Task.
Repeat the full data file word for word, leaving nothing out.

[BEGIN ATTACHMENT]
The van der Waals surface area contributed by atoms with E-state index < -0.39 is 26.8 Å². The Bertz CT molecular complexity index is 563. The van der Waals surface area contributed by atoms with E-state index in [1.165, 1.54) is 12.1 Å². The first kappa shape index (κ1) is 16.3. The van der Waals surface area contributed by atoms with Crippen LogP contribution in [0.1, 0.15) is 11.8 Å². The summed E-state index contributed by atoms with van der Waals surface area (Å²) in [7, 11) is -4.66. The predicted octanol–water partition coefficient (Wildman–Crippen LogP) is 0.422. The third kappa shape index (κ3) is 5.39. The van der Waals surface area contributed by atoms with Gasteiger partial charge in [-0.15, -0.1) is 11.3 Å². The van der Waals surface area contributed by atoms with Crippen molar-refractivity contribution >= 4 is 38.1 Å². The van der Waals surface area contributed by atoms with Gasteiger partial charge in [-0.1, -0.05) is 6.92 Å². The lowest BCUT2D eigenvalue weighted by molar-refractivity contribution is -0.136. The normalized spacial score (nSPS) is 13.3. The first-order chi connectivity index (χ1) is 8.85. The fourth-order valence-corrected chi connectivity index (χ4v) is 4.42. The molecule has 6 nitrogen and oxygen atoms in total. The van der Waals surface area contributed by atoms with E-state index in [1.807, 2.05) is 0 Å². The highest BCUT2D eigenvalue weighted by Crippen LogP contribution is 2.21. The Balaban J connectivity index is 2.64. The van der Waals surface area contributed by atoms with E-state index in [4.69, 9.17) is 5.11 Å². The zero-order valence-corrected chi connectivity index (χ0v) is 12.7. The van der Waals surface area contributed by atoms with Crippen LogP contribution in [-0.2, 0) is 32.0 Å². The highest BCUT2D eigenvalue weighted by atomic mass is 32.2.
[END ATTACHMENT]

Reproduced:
The van der Waals surface area contributed by atoms with E-state index < -0.39 is 26.8 Å². The Bertz CT molecular complexity index is 563. The van der Waals surface area contributed by atoms with E-state index in [1.165, 1.54) is 12.1 Å². The first kappa shape index (κ1) is 16.3. The van der Waals surface area contributed by atoms with Crippen LogP contribution in [0.1, 0.15) is 11.8 Å². The summed E-state index contributed by atoms with van der Waals surface area (Å²) in [7, 11) is -4.66. The predicted octanol–water partition coefficient (Wildman–Crippen LogP) is 0.422. The third kappa shape index (κ3) is 5.39. The van der Waals surface area contributed by atoms with Gasteiger partial charge in [-0.15, -0.1) is 11.3 Å². The van der Waals surface area contributed by atoms with Crippen molar-refractivity contribution >= 4 is 38.1 Å². The van der Waals surface area contributed by atoms with Gasteiger partial charge in [-0.1, -0.05) is 6.92 Å². The lowest BCUT2D eigenvalue weighted by molar-refractivity contribution is -0.136. The normalized spacial score (nSPS) is 13.3. The first-order chi connectivity index (χ1) is 8.85. The fourth-order valence-corrected chi connectivity index (χ4v) is 4.42. The molecule has 6 nitrogen and oxygen atoms in total. The van der Waals surface area contributed by atoms with E-state index in [1.807, 2.05) is 0 Å². The highest BCUT2D eigenvalue weighted by Crippen LogP contribution is 2.21. The Balaban J connectivity index is 2.64. The van der Waals surface area contributed by atoms with E-state index in [4.69, 9.17) is 5.11 Å². The zero-order valence-corrected chi connectivity index (χ0v) is 12.7. The van der Waals surface area contributed by atoms with Crippen LogP contribution in [-0.2, 0) is 32.0 Å². The highest BCUT2D eigenvalue weighted by atomic mass is 32.2.